Sean Mendis and Derek Morrison met Member of Parliament Barry Gardiner in early September to make a case for the club extending the restricted flying times in the summer months for electric powered flight. After the Council had sent representative to observe flying earlier, it was duly noted that the sound of traffic was more audibly than any electric powered model aircraft.
It was suggested the drones should be placed in the same category as I.C aircraft as it is difficult to influence historical prejudices once formed in the minds of residents. They are particularly sensitive to drones and the potential invasion of privacy that these could bring. Placing Drones in the I.C category will help t alleviate the issues we have with conventional electric airplanes and helicopters.
There is recorded knowledge of Model Flying in Northwick Park since the mid-1950s, and well before that full-size primary gliders were flown there too (see “Horizons: The history of the Air Cadets by HR Kidd)[i].
In the fifties, flying was largely based around control-line models, and you can read about it in Peter Scott’s reminiscences in the link provided below. Peter and George Copeman were early members of the Model Flying club and pictures of them at the Nationals appear in the Aero Modeller magazine of September 1960 (see Fig 1 below). Club meetings were at the nearby Byron Court Primary School. Peter was also attracted to gliders and when a very young Sean Bannister appeared at the field one day, it was Peter who introduced him to the sport. Sean was incredibly inventive and competitive and went on to design his own gliders, and subsequently became world champion in RC gliding with his beautiful Algebra, which is still available as an RCME plan (see fig 2). He has had innumerabl...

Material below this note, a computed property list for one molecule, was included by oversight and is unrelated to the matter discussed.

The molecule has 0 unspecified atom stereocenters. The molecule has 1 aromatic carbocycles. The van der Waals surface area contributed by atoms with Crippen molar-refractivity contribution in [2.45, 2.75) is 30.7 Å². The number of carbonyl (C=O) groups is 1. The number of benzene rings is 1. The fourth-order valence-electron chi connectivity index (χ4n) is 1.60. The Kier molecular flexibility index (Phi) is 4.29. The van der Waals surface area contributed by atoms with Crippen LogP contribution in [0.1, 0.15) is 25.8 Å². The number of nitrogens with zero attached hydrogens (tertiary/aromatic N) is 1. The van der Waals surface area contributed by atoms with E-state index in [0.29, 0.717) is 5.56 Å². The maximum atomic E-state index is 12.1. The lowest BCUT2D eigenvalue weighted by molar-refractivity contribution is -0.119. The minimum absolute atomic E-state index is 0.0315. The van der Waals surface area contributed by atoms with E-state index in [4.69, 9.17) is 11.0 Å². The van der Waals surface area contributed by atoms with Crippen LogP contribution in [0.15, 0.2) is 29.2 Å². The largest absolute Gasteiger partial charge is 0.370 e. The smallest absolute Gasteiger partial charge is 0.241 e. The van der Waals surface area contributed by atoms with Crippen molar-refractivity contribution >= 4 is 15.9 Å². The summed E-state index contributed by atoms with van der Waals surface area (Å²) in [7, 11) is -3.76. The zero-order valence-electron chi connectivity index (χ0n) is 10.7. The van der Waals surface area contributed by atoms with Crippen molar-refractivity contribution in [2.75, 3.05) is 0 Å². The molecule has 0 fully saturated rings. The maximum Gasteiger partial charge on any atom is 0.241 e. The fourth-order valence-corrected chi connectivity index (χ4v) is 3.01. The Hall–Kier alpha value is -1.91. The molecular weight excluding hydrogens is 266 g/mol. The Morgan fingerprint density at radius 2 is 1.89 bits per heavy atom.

I was in my early teens when I first went flying in Northwick Park. That was in the late 1950's. The club at that time was almost entirely control line. We flew on a strip of land in the centre of the park that was behind a row of trees and shrubs separating us from the main field that had houses on the far south side in Norval Road. Even then there were complaints about noise. Justified probably. The north side of the strip was a wire fence that enclosed the site for the hospital, not yet built of course. I wish I could remember more of the names of the people who flew. I remember George Copeman who flew combat using Oliver Tiger motors that he tuned, and Pete Tribe also flew there, though he was a member of the Northwood club. George also specialised in control-line speed though obviously could not fly off the grass at the park.
George on left, Pete on right at the Nationals (from Aeromodeller September 1960)
I tried to get members interested in free flight but with limited success....
We had planned this trip for a while now with little success due to a variety of reasons; lack of time, bad weather, a nasty outbreak of swine flu and matrimonial quibbles. Well, quibbles is a euphemism really, just like saying the Holocaust was due to a minor gas leak.
July the 5th was a beautiful Sunday and everything coalesced to make it happen. Michael arrived at 11am in his beautiful '67 Karman Ghia, resplendent in its recent bare metal re-spray in pearl white.
I had gone to Halfords to buy a quart of oil and also to check out a young Ishmaeli girl at the sales counter who was particularly un-phased by the sledge-hammer wit and charm that I was busily doling out. Still, it saved me from a night out, five pints of Stella and a dollop of Chlamydia!
When I arrived back at the den, Sean and Michael were pottering around the garage prepping up the HP 49. This was a rotary valve model engine that had recently undergone the equivalent of an engine rebuild. Originally manufactured in...